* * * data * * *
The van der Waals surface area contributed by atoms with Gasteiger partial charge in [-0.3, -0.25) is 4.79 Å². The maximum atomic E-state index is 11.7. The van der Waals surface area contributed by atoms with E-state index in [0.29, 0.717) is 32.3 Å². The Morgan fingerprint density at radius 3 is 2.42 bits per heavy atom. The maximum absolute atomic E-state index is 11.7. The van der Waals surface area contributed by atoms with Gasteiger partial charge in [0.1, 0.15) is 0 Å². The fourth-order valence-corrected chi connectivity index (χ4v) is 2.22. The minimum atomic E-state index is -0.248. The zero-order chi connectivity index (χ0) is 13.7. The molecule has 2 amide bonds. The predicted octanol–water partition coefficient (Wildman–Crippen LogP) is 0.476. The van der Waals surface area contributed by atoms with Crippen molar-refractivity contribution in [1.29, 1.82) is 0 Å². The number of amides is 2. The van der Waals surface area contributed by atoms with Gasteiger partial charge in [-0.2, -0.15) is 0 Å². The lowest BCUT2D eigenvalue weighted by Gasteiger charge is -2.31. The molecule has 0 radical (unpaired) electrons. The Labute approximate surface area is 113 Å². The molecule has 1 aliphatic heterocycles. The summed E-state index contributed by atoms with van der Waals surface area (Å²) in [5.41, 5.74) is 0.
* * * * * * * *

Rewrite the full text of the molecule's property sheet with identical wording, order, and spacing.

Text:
The van der Waals surface area contributed by atoms with Gasteiger partial charge in [-0.3, -0.25) is 4.79 Å². The maximum atomic E-state index is 11.7. The van der Waals surface area contributed by atoms with E-state index in [0.29, 0.717) is 32.3 Å². The Morgan fingerprint density at radius 3 is 2.42 bits per heavy atom. The maximum absolute atomic E-state index is 11.7. The van der Waals surface area contributed by atoms with Gasteiger partial charge in [0.1, 0.15) is 0 Å². The fourth-order valence-corrected chi connectivity index (χ4v) is 2.22. The minimum atomic E-state index is -0.248. The zero-order chi connectivity index (χ0) is 13.7. The molecule has 2 amide bonds. The predicted octanol–water partition coefficient (Wildman–Crippen LogP) is 0.476. The van der Waals surface area contributed by atoms with Crippen molar-refractivity contribution in [1.29, 1.82) is 0 Å². The number of amides is 2. The van der Waals surface area contributed by atoms with Gasteiger partial charge in [-0.2, -0.15) is 0 Å². The lowest BCUT2D eigenvalue weighted by Gasteiger charge is -2.31. The molecule has 0 radical (unpaired) electrons. The Labute approximate surface area is 113 Å². The molecule has 1 aliphatic heterocycles. The summed E-state index contributed by atoms with van der Waals surface area (Å²) in [5.41, 5.74) is 0.